The Plight of The Disappearing Educator

Today, I read with much concern, the percentage of male teachers in the classroom continues to fall. As an experienced male educator since man first walked on the moon, I believe it is important for both boys and girls to have classroom experience with both genders at some point in their learning journey. That way a balanced view of  men and women as educators is more likely to develop. Increasingly, students can navigate the primary years without spending any sustained time in the presence of a male teacher.

Building trusting relationships with students should be viewed as gender neutral matter. It is critical for students to view all their teachers as caring, responsive, resilient and knowledgeable. 

Throughout my career as an educator I constantly strived to demonstrate the aforementioned qualities to students. Alongside that I have attempted to show through my actions and words that sport, the arts and literacy are not mutually exclusive passions. 

I am a male who is a lifelong reader and writer. I am also a sporting tragic. I have never seen these passions as an either/or choice. It important to challenge such misconceptions.  It is important to sell the message, 'Guys can be life long readers too.'

I wish there were more males keen to go into teaching, for it remains a most valuable calling.  During my time as an educator one thing has remained constant- every teacher, male or female is charged with the responsibility of awakening the natural curiosity of young minds. For this reason, I remain a curious learner myself. 

As a youth, I demonstrated a visible passion for sport. Football, cricket, athletics were my three passions. Little else mattered. I devoted innumerable hours to perfecting my skills in these sporting zones. It was always football in winter; cricket and athletics in summer. The backyard of our house was the setting for my initial efforts. -Sometimes in a shared sense and sometimes on my own. I kicked the football, leapt in the air, marked it, chased it, bounced it –round and round and round the yard. The football and I were almost constantly connected. The onset of darkness at the end of the day was the trigger for calling an end to my pursuit of my sporting dreams. They burned brightly.  Things reached a point when my mother intervened and suggested I move my practice to a more appropriate setting because her flowers were constantly under attack from stray footballs. I was decimating her dahlias.  Cricket was much the same. Bat and ball were equally attended to as I lived out my passion for the summer game. Athletics allowed me to spend time running, jumping, leaping, and throwing to my heart’s content. In fact my entire boyhood was a scene of constant motion.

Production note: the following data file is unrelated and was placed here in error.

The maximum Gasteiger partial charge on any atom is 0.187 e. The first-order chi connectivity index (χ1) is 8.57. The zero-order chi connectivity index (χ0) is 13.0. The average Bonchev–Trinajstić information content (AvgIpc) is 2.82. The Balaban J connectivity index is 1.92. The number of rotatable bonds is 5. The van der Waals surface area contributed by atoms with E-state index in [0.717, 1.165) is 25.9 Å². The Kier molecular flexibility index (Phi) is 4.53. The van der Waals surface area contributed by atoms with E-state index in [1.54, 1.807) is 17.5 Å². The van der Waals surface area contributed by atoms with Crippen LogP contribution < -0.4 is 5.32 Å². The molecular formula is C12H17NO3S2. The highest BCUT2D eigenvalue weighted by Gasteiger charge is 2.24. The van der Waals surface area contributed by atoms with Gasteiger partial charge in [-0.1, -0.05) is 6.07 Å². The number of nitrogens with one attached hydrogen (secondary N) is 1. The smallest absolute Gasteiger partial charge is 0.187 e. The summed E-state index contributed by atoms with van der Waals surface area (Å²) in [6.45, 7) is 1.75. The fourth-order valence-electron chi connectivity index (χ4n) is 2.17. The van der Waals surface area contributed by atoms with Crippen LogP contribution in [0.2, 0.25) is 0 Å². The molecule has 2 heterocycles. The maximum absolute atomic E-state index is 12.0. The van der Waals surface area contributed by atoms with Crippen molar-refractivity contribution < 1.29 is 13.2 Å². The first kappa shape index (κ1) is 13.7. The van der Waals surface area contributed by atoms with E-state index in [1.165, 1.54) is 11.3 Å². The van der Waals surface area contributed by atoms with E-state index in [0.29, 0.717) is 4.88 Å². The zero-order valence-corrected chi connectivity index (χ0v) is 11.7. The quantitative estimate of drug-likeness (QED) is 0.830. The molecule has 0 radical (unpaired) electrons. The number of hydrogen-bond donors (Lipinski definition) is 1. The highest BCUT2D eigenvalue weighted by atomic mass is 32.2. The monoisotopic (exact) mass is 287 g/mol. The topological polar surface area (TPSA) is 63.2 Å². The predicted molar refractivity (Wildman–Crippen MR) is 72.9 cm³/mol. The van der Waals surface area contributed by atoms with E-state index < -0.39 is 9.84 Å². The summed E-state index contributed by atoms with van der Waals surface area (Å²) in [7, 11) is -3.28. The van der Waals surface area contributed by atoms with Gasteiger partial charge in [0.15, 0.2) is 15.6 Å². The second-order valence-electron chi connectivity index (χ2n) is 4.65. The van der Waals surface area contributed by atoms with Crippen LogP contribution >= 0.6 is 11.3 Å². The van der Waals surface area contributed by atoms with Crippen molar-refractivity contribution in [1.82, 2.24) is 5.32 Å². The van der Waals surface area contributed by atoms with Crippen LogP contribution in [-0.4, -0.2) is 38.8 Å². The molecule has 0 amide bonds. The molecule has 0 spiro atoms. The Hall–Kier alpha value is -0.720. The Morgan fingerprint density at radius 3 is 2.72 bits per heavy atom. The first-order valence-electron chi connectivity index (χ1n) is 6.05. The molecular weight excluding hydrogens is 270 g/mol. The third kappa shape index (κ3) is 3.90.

I held strongly to a vision of playing sport at the elite level from a very early age. I was a boy in a bubble of sporting fantasy. Emulating heroes and performing feats of sporting immortality were happening right there in my head; in our backyard or anywhere else I was in proximity to a ball.  Pretty normal boy stuff really.  In time, my dream fell short of that famed filled sporting future, but the passion for sport has persisted to this day. Its flame burns brightly.

Another passion, lay submerged within me at that time. It was a slow burning passion and it waited patiently for me to notice it. It made itself apparent around the age of eleven when my Grade 6 teacher shared his particular passion for poetry and reading. The flames were thus fanned. It is a passion that has endured to this day. My Dad always loved words and frequently engaged me in discussion, word play and the like. Experiences like this helped me recognize a passion. A passion,  that could sit quite comfortably alongside my sporting passion – a passion for things literate. I fortunately realized such passions are not mutually exclusive.  

I share these thoughts because I frequently encounter boys in schools who see passion as an either or choice. -Sport or the arts, but not both. The culture in which they live frequently gives them such messages. The media stereotypes the male persona as 'blokey' and in need of raw meat pursuits.  Who decides what your passions will be? Who has the right to tell an adolescent boy he can’t gain equal delight from poetry and basketball, painting and football, cricket and sculpture. Hopefully a more rounded adult emerges from such diversely passionate pursuits.

 I continue to follow my football team with an unbridled passion, just as I pursue my enduring passion for writing. Why should anyone be denied the right to pursue more than one passion? The answer probably lies in societal pressures and some misguided view of manhood. Macho driven and short sighted. 

The reality is that as we age our bodies tell us that while the passion for sport remains, the ability to actively participate slips away – like oil held in the hand. What remains are memories of past deeds and the effects of the accumulated injuries. I’m grateful that reading and writing are not body contact sports. They are passions in which I can actively participate for the rest of my life. They are passions that can go the journey. That suits me fine.

Passion is described in various ways however, in this context I view passion as an intense inner drive. It embodies a feeling of commitment or strong devotion to some activity, object, or concept. I can live with that. My particular passion for reading and writing sustains and comforts me.  I am so grateful for this part of who I have become.  May you, dear reader, readily find your passion. 

Let's also encourage young men with a passion for teaching and learning to step up and join the ranks of dedicated educators. Their contributions should be actively sought and supported. Otherwise, male teachers will go the way of the Thylocene and something important will be lost.











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